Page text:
Raley’s tries out its smallest concept ever

New stores, new concepts and remodels are high on Raley’s priority list as well.

Under the new store concept umbrella, Raley’s in May opened its first Market 5-ONE-5 store in downtown Sacramento in the historic R Street District. At 11,000 s.f., it is the smallest store Raley’s has ever tried to operate, according to Konkel, and the company is operating it somewhat separately from the rest of its stores.

Speaking just days before the store opened on May 15, he described it as “kind of a full expression of health and wellness for us. It’s going to be a little bit of a playground.”

The produce department inside Market 5-ONE-5.
The produce department inside Market 5-ONE-5.

The ONE in the name stands for Organic, Nutrition and Education, and every item in the store was selected based on those values, according to Raley’s.

Teel, in a press release about the new format, said, “Market 5-ONE-5, and what it stands for, has been a vision of ours for a long time. Its purpose is to offer our community access to fresh, nutritious and affordable food. Its mission is to help people live healthy, vital lives by taking the guesswork out of understanding nutrition.”

With its downtown setting, the store also has made space for people to eat and socialize. There is space for indoor and outdoor dining for shoppers who want to enjoy their wine by the glass, beer or kombucha (on tap), coffee, tea or juice as well as seasonally-prepared cuisine. Delivery is available for local customers, and the market also will deliver catering orders to businesses in the City of Sacramento.

Raley’s also took care to staff the store with chefs, foodies, urban farmers, nutritionists and a registered dietitian, who can all offer their guidance, knowledge and expertise on food and nutrition.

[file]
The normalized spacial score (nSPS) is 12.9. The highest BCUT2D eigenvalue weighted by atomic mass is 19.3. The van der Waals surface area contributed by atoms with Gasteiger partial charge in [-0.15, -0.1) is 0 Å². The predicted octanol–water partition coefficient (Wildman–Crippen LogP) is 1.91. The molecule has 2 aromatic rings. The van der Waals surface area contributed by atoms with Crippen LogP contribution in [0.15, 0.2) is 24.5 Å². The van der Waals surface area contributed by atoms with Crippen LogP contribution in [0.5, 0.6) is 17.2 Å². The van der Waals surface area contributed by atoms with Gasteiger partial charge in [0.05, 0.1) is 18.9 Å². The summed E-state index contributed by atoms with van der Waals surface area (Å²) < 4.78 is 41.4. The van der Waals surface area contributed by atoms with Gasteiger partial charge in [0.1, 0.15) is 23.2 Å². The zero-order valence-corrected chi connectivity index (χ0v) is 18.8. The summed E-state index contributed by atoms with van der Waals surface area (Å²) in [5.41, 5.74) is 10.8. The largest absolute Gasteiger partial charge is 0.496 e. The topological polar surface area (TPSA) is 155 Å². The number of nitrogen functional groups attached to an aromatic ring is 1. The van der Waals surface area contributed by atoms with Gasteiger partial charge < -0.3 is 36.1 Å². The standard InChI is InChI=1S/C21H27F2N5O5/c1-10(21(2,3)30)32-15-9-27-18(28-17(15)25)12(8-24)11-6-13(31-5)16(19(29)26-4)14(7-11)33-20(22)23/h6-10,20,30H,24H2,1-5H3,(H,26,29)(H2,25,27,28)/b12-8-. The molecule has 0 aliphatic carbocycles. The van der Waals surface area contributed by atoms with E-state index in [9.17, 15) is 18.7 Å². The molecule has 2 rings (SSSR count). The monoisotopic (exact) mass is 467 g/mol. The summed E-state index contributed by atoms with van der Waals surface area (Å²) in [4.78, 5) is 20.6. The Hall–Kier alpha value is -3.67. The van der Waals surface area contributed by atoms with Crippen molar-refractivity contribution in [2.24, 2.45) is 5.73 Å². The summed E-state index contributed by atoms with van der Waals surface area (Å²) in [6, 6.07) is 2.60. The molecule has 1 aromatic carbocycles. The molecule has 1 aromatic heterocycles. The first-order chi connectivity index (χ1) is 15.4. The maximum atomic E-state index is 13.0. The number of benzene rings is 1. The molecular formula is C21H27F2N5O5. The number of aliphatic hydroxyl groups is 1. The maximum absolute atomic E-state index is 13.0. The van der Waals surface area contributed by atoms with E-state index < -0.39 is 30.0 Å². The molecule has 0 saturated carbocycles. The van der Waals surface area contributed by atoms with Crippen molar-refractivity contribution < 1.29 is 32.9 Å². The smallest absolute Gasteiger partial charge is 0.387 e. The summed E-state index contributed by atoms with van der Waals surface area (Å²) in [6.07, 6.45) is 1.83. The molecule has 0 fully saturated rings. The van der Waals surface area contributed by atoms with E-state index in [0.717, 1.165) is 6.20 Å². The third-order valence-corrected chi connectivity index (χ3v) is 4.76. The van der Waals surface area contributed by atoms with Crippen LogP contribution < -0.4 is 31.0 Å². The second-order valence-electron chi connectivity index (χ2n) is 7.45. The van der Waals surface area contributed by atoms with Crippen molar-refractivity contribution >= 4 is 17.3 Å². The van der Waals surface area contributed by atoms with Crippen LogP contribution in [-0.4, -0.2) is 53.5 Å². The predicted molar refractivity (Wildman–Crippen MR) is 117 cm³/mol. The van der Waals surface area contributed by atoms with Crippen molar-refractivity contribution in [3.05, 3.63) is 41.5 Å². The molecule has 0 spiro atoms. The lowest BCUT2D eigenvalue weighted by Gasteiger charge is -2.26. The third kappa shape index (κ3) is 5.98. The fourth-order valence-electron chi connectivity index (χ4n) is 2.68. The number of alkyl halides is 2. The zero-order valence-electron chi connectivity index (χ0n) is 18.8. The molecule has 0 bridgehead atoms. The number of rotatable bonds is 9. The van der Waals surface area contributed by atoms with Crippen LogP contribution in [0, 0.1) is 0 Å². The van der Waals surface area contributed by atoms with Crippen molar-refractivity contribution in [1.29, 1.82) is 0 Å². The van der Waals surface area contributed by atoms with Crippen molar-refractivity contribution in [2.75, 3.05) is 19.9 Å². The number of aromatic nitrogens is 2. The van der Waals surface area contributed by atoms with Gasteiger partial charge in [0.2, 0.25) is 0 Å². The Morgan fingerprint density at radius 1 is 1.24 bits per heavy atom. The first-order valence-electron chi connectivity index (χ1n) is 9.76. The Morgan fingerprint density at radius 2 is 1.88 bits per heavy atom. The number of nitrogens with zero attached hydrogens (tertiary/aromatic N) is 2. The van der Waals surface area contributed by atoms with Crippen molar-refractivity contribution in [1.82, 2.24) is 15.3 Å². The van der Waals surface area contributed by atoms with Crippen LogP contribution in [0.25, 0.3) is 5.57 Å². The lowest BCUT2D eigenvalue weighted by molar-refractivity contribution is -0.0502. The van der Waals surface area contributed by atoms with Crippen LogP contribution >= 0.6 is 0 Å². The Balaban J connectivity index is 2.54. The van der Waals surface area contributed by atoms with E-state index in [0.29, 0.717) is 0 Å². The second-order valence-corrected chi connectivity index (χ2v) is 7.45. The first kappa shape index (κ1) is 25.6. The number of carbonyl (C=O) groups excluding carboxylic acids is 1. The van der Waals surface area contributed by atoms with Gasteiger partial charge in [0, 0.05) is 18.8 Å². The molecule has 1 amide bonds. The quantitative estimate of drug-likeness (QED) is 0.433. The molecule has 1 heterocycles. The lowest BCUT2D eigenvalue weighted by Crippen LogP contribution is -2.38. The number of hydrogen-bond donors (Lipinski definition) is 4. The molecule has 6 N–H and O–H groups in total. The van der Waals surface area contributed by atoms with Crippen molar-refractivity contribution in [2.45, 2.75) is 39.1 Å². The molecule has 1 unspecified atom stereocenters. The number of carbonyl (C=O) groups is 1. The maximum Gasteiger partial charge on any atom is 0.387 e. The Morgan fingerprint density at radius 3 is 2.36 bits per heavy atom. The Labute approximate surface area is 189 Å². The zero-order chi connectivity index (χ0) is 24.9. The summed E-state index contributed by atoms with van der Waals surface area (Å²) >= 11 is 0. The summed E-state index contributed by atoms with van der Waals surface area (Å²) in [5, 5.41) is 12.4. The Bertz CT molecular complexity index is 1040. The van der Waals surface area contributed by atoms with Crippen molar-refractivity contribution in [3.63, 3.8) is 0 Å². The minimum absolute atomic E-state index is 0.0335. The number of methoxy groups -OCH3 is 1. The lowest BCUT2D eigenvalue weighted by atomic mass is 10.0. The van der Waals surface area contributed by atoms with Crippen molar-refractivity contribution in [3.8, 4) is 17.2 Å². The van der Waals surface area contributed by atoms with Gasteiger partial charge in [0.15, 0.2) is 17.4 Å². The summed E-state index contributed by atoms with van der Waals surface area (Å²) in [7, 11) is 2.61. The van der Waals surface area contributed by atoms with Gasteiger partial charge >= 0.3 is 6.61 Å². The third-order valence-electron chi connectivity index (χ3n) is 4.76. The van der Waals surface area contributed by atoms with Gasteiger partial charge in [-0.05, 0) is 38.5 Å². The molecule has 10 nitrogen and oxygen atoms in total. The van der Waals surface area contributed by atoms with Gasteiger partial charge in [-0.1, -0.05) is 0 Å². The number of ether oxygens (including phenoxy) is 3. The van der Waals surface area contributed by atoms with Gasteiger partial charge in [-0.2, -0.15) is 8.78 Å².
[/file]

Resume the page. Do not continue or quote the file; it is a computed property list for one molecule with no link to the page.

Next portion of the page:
Levi Wingo is the GM leading the Market 5-ONE-5 format, and the downtown Sacramento store is not expected to be the only one.

“We’re very excited and looking for more opportunities,” Konkel said, later adding during a question-and-answer session, “our real estate team is already hard at work to find other opportunities…we won’t know until we have two or three of these going (what our growth trajectory is).”

The Nob Hill store in Santa Clara that is on the first floor of an upscale apartment complex. Photo: Facebook
The Nob Hill store in Santa Clara that is on the first floor of an upscale apartment complex.
Photo: Facebook

Konkel said Raley’s also is looking for opportunities to open stores similar to the Nob Hill Foods banner store it opened in January in Santa Clara.

“It’s very new and unique for us,” Konkel said. “It’s at the bottom of a 900-unit luxury apartment complex…Apple pre-leased 50 percent of this complex before we even moved in.”

The Nob Hill store takes up about 24,000 s.f. of the ground floor of the Monticello Apartment Homes, located on Monroe Street.

While the store, which he described as “doing well,” does have some “unique challenges…we’re encouraged by what is to come and looking for other opportunities like it.”

In Rancho Murieta, Raley’s is working on a new, larger store to replace its “Murieta Market by Raley’s” banner store located on Murieta Drive. The replacement store—under the Bel Air banner—should open soon.

The Murieta Market by Raley’s represents the company’s “interim opportunity to serve that community until we build our new store. That will be opening up sometime next calendar year,” Konkel said.

Truckee will be getting a new store, and it will feature a new design. Construction was expected to get under way “as soon as the ground thaws out a little bit more,” Konkel said. “We’ll see how fast we can go. It’s a really unique environment, but it will be a beautiful store with the mountain setting and very resort feel to it.”